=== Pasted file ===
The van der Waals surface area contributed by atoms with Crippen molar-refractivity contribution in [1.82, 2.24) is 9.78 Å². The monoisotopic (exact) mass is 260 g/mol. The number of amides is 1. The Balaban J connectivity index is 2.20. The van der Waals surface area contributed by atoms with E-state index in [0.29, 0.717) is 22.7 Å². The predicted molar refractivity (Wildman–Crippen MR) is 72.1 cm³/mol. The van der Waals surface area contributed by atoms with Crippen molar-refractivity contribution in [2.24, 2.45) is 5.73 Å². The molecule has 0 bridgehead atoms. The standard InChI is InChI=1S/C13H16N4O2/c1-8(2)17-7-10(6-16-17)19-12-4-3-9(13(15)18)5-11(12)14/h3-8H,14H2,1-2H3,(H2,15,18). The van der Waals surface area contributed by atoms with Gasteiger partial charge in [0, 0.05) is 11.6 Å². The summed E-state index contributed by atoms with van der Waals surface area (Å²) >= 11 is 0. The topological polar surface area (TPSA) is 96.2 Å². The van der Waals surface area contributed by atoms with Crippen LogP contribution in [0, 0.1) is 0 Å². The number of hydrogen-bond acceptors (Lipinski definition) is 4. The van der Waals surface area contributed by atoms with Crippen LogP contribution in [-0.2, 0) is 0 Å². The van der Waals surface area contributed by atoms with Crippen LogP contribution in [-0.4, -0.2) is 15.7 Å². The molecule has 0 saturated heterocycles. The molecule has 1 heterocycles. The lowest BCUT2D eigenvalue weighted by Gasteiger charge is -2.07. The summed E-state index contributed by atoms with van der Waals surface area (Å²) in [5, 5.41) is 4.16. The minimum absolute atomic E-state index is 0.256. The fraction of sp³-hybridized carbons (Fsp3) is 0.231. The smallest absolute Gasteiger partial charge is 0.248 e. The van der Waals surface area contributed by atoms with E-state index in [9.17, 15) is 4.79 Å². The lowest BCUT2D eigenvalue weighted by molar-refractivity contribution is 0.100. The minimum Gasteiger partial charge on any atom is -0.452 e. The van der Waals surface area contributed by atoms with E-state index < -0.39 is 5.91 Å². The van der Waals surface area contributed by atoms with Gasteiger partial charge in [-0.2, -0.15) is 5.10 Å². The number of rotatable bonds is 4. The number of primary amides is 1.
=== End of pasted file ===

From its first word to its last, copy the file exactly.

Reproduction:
The van der Waals surface area contributed by atoms with Crippen molar-refractivity contribution in [1.82, 2.24) is 9.78 Å². The monoisotopic (exact) mass is 260 g/mol. The number of amides is 1. The Balaban J connectivity index is 2.20. The van der Waals surface area contributed by atoms with E-state index in [0.29, 0.717) is 22.7 Å². The predicted molar refractivity (Wildman–Crippen MR) is 72.1 cm³/mol. The van der Waals surface area contributed by atoms with Crippen molar-refractivity contribution in [2.24, 2.45) is 5.73 Å². The molecule has 0 bridgehead atoms. The standard InChI is InChI=1S/C13H16N4O2/c1-8(2)17-7-10(6-16-17)19-12-4-3-9(13(15)18)5-11(12)14/h3-8H,14H2,1-2H3,(H2,15,18). The van der Waals surface area contributed by atoms with Gasteiger partial charge in [0, 0.05) is 11.6 Å². The summed E-state index contributed by atoms with van der Waals surface area (Å²) >= 11 is 0. The topological polar surface area (TPSA) is 96.2 Å². The van der Waals surface area contributed by atoms with Crippen LogP contribution in [0, 0.1) is 0 Å². The number of hydrogen-bond acceptors (Lipinski definition) is 4. The van der Waals surface area contributed by atoms with Crippen LogP contribution in [-0.2, 0) is 0 Å². The van der Waals surface area contributed by atoms with Crippen LogP contribution in [-0.4, -0.2) is 15.7 Å². The molecule has 0 saturated heterocycles. The molecule has 1 heterocycles. The lowest BCUT2D eigenvalue weighted by Gasteiger charge is -2.07. The summed E-state index contributed by atoms with van der Waals surface area (Å²) in [5, 5.41) is 4.16. The minimum absolute atomic E-state index is 0.256. The fraction of sp³-hybridized carbons (Fsp3) is 0.231. The smallest absolute Gasteiger partial charge is 0.248 e. The van der Waals surface area contributed by atoms with E-state index in [9.17, 15) is 4.79 Å². The lowest BCUT2D eigenvalue weighted by molar-refractivity contribution is 0.100. The minimum Gasteiger partial charge on any atom is -0.452 e. The van der Waals surface area contributed by atoms with E-state index < -0.39 is 5.91 Å². The van der Waals surface area contributed by atoms with Gasteiger partial charge in [-0.2, -0.15) is 5.10 Å². The number of rotatable bonds is 4. The number of primary amides is 1.